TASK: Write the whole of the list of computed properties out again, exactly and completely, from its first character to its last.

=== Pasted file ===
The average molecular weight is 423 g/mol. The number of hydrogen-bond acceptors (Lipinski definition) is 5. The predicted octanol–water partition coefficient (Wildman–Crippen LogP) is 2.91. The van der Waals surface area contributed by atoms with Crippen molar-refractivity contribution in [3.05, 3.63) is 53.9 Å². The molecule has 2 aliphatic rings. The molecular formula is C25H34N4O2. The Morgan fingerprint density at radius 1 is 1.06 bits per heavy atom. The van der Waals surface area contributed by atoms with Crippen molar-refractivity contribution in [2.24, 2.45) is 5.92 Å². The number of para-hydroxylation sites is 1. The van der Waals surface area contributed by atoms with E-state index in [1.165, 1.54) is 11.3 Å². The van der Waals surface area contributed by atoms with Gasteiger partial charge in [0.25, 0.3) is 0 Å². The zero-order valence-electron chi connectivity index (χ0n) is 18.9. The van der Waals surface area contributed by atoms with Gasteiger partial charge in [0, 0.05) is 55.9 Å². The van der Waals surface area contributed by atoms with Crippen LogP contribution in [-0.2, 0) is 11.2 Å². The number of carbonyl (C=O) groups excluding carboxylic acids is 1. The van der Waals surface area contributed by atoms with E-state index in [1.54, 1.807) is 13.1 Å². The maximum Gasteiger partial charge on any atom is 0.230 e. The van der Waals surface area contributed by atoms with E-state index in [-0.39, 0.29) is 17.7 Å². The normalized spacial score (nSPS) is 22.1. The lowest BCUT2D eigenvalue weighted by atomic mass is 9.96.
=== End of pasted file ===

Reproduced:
The average molecular weight is 423 g/mol. The number of hydrogen-bond acceptors (Lipinski definition) is 5. The predicted octanol–water partition coefficient (Wildman–Crippen LogP) is 2.91. The van der Waals surface area contributed by atoms with Crippen molar-refractivity contribution in [3.05, 3.63) is 53.9 Å². The molecule has 2 aliphatic rings. The molecular formula is C25H34N4O2. The Morgan fingerprint density at radius 1 is 1.06 bits per heavy atom. The van der Waals surface area contributed by atoms with Crippen molar-refractivity contribution in [2.24, 2.45) is 5.92 Å². The number of para-hydroxylation sites is 1. The van der Waals surface area contributed by atoms with E-state index in [1.165, 1.54) is 11.3 Å². The van der Waals surface area contributed by atoms with Gasteiger partial charge in [0.25, 0.3) is 0 Å². The zero-order valence-electron chi connectivity index (χ0n) is 18.9. The van der Waals surface area contributed by atoms with Gasteiger partial charge in [0, 0.05) is 55.9 Å². The van der Waals surface area contributed by atoms with Crippen LogP contribution in [-0.2, 0) is 11.2 Å². The number of carbonyl (C=O) groups excluding carboxylic acids is 1. The van der Waals surface area contributed by atoms with E-state index in [1.54, 1.807) is 13.1 Å². The maximum Gasteiger partial charge on any atom is 0.230 e. The van der Waals surface area contributed by atoms with E-state index in [-0.39, 0.29) is 17.7 Å². The normalized spacial score (nSPS) is 22.1. The lowest BCUT2D eigenvalue weighted by atomic mass is 9.96.